Panaji is a small and interesting city with a genuine Portuguese old town in the historic area, and the wide open streets of the newer town carried the same Portuguese feel to them, with a few art deco buildings too. A more modern Indian feel about the peripheries of these areas reminded me where I was. Panaji is easy enough to explore by foot, remarkable calm, for India, with wide streets and limited traffic.
In the new part of Panaji there is an excellent, covered 2 storey market building, remarkably clean and odour free with an open central pace and great ventilation. Housed inside where the usual collection of stall holders offering an amazing array of fresh fruits and vegetables, dry foods (not fish) and some fragrance free flowers. I seem to visit markets like this everywhere I find them, often they’re not as good as this, with such friendly stall holders. I find them to be very interesting places, with such a massive volume of potential dishes sitting on the stalls around me it’s a great place to come to feel inspired about food.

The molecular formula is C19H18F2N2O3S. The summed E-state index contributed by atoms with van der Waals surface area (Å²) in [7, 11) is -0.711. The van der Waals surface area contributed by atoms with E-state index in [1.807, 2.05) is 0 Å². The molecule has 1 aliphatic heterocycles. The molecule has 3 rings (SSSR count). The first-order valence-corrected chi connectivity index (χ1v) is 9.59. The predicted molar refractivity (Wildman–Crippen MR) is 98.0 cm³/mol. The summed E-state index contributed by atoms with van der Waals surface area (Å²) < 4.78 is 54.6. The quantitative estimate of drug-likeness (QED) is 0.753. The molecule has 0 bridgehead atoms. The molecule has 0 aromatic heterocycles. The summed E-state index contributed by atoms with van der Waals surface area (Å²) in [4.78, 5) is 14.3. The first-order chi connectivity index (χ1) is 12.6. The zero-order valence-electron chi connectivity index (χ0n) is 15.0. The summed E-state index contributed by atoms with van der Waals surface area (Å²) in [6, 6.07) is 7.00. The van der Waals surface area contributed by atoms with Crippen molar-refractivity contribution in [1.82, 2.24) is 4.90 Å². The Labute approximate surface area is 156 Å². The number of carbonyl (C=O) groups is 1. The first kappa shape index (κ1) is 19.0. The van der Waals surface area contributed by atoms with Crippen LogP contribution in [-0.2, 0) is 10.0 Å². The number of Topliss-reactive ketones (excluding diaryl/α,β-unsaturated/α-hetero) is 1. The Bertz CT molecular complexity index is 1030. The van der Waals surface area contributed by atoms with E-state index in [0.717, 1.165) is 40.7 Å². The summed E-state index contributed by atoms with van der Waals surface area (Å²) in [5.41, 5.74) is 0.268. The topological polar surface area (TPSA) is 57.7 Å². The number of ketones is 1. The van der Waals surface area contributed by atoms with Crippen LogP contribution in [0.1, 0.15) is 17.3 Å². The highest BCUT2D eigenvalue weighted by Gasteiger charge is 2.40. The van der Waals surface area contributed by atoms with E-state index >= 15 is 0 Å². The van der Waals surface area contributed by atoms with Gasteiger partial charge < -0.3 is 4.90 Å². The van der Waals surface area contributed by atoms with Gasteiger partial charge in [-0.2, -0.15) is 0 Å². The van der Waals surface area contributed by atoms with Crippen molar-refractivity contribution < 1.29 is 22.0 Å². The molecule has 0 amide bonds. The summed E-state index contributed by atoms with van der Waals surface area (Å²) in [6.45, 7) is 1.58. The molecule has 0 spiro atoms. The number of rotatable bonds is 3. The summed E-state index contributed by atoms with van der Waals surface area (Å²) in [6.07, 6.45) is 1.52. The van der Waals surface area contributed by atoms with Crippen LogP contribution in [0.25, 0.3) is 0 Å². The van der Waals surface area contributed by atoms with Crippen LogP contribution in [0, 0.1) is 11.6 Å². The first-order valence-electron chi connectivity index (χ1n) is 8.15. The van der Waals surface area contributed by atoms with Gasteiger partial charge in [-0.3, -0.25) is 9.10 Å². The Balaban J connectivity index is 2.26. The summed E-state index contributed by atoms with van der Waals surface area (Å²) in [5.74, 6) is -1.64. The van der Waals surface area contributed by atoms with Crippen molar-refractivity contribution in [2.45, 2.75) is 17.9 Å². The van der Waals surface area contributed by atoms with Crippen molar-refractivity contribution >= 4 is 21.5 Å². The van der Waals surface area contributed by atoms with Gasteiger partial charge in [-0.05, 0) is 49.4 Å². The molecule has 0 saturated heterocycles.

Walking through the old town at night when the traffic is low and the streets quiet I could have believed this was a suburb of Porto, the blue tiles, building aesthetic and general feel was incredibly Portuguese. The Portuguese connection continues on in Old Goa just a 25 minute motor rickshaw ride away, here there are a series of excellently preserved, large and regal catholic churches.
The motor rickshaw ride itself from Panaji to Old Goa is excellent, the route is up river, following alongside the tidal mud flats, with harbour views behind us across the bay and salt fields on the opposite side of the road, where hard working locals still extract salt from the sea water using evaporation to concentrate the salty water in shallow pools, I assume this similar process has been done here for centuries. After exploring Old Goa’s churches a quick ride upon the local bus was an incredibly interesting journey back to Panaji